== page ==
RAPP Mini Hackathon at the Aristotle University of Thessaloniki on Friday 27/05/2016
The creation of quality RApps is one of the most important aspects regarding addressing the requirements and needs of the older people using RAPP’s robots. Excluding the RApps developed in our pilot cases, our goal is for external developers to become actively involved in RAPP and spark a RApp creation interest. One of the design principles of RAPP is the ability to develop new RApps in a seamless and platform transparent manner. High level services provided by the RAPP Platform and robot-specific features are accessible through a public API that developers can utilize to create complex applications.
In the context of our outreach activities, a mini Hackathon was organized, aiming at bringing RAPP and the developing community closer. Our motivation is to record the needs of developers, adapt to their practices and address their concerns. Twenty (20) individual developers participated, most of which were Electrical and Computer Engineering MSc students, along with some professionals. Initially, a short, one-hour introductory course on the RAPP project and the RAPP API took place by members of CERTH/ITI, AUTH and ORMYLIA. Immediately after followed a 2-hour development effort where the participants either formed teams or worked individually. RAPP technical team members were present, in order to assist in the development processes.
Development was performed solely in Python in an Ubuntu Linux based environment. Participant experience in Python and Linux varied significantly with most of them having average experience as depicted below:
Nevertheless, their lack of significant experience was not an obstacle towards creating interesting and functional RApps. The usability and the high-level abstraction of the RAPP framework allowed for accelerated development and fast prototyping of ideas to practical applications. Three (3) NAO robots were available for testing and live demonstration purposes. Developers were thrilled to see their application executed in the actual robot rather than some computer based simulation. Additionally, live demonstration of applications attracted attention and promoted interaction and idea sharing between development teams.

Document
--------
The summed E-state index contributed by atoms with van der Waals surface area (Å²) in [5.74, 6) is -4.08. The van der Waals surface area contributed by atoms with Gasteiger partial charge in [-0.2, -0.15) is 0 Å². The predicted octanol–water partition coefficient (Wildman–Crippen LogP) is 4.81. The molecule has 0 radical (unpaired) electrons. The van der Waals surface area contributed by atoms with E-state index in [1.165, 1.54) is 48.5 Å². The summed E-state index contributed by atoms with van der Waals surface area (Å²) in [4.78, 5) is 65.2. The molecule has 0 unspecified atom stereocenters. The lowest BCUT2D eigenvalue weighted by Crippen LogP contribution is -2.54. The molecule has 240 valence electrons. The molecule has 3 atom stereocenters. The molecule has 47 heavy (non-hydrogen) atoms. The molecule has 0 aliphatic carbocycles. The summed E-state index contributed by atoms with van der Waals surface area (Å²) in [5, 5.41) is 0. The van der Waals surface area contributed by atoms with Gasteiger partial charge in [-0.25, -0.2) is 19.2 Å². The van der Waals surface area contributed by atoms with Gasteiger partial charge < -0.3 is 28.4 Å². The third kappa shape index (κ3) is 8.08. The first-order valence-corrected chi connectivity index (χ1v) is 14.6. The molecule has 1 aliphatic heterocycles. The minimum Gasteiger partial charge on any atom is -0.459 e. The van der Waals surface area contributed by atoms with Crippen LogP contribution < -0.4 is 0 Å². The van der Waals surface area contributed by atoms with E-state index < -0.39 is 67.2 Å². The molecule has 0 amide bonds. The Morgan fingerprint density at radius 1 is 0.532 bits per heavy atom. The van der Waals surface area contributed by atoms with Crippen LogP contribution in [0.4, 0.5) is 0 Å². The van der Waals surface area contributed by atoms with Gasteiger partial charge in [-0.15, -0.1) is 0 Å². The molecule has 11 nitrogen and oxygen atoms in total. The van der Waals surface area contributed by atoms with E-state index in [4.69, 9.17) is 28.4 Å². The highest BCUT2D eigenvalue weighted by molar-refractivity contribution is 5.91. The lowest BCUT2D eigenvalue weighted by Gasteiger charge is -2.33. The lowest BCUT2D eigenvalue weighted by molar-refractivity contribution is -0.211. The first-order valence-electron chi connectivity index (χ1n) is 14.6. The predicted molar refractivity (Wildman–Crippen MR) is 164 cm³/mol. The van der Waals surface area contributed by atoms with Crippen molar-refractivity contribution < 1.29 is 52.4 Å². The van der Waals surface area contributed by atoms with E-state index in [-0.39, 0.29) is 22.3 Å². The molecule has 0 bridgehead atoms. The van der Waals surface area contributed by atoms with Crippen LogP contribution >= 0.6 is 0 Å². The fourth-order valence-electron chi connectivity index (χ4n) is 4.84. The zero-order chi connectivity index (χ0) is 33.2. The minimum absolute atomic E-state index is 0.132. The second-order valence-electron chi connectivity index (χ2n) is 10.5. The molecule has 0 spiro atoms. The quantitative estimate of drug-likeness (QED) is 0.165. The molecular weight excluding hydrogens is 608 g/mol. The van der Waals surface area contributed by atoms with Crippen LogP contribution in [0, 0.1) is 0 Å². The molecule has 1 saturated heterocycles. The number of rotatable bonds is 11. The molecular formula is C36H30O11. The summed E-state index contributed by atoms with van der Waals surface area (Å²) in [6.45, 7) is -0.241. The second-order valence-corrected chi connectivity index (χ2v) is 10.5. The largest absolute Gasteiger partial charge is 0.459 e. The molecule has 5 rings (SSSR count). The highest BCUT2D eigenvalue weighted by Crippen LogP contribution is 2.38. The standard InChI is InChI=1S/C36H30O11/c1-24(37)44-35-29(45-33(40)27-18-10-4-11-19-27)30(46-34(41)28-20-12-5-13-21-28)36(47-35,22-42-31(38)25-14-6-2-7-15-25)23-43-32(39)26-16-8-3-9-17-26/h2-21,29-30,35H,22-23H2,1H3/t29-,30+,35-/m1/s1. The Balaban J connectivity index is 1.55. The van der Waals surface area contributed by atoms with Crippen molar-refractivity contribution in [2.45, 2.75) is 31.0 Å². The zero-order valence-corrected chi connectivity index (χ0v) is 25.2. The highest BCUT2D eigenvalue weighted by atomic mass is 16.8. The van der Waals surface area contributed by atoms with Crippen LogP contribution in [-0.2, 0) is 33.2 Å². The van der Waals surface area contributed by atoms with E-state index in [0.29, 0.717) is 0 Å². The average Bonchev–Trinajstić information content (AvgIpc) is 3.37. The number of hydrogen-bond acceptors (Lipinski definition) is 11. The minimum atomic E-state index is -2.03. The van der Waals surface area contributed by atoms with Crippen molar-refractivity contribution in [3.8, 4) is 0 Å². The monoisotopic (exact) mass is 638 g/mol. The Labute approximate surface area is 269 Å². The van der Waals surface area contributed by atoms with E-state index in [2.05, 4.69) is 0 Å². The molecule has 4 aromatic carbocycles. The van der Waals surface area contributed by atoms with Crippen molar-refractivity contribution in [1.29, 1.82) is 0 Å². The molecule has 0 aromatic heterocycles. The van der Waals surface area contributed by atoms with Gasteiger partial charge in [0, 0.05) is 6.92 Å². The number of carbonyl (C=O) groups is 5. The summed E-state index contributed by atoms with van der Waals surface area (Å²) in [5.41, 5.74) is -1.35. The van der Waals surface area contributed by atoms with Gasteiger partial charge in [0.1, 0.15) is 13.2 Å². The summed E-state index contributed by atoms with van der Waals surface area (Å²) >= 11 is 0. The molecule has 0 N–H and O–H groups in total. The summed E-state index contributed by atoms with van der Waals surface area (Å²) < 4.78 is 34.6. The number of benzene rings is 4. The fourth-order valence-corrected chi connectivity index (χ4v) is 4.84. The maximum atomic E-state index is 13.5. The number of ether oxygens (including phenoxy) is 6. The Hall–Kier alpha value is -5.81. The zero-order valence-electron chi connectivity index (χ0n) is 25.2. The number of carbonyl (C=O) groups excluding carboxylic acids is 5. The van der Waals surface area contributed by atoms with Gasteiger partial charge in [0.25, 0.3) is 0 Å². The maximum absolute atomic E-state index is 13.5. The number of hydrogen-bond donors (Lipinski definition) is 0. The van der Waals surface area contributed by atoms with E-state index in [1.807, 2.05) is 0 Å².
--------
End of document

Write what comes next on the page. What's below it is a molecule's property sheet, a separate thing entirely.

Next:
The number of RApps developed, along with their complexity and depth, were inspiring, especially when accounting for the short developing timeframe of 2 hours. Some of the most interesting applications were:
- Face detection and tracking
- English to Greek translation via RAPP Speech recognition and the external Google Translate API. Language detection was also attempted.
- 2D mapping via rotational motion and sonar feedback
- Storing songs in-robot and playing them back via voice commands
- Face detection and recognition via OpenCV
- Hand movements performing predefined gestures
Developer feedback regarding usability, usefulness and adequacy of features was dominantly positive as illustrated in the figure below, fact that inspires us towards further improving our software infrastructure.
All developers found the RAPP framework interesting and straightforward and were eager to participate in our future events. More than 90% had enough time to develop an application and would be interested in developing RApp applications for other robots as well (e.g. for Turtlebot).
Developer feedback has geared us towards expanding the motion functions for the NAO robot, incorporating support for new robots and expanding the RAPP Platform with capabilities like motion detection and OCR. Some developers also suggested that given the limited number of available for demonstration, maybe a simulation environment would make sense. It has been a very exciting event that allowed us to directly address the developing community. We plan to organize a larger event, accommodating more developers and bringing new and exciting features. Stay tuned!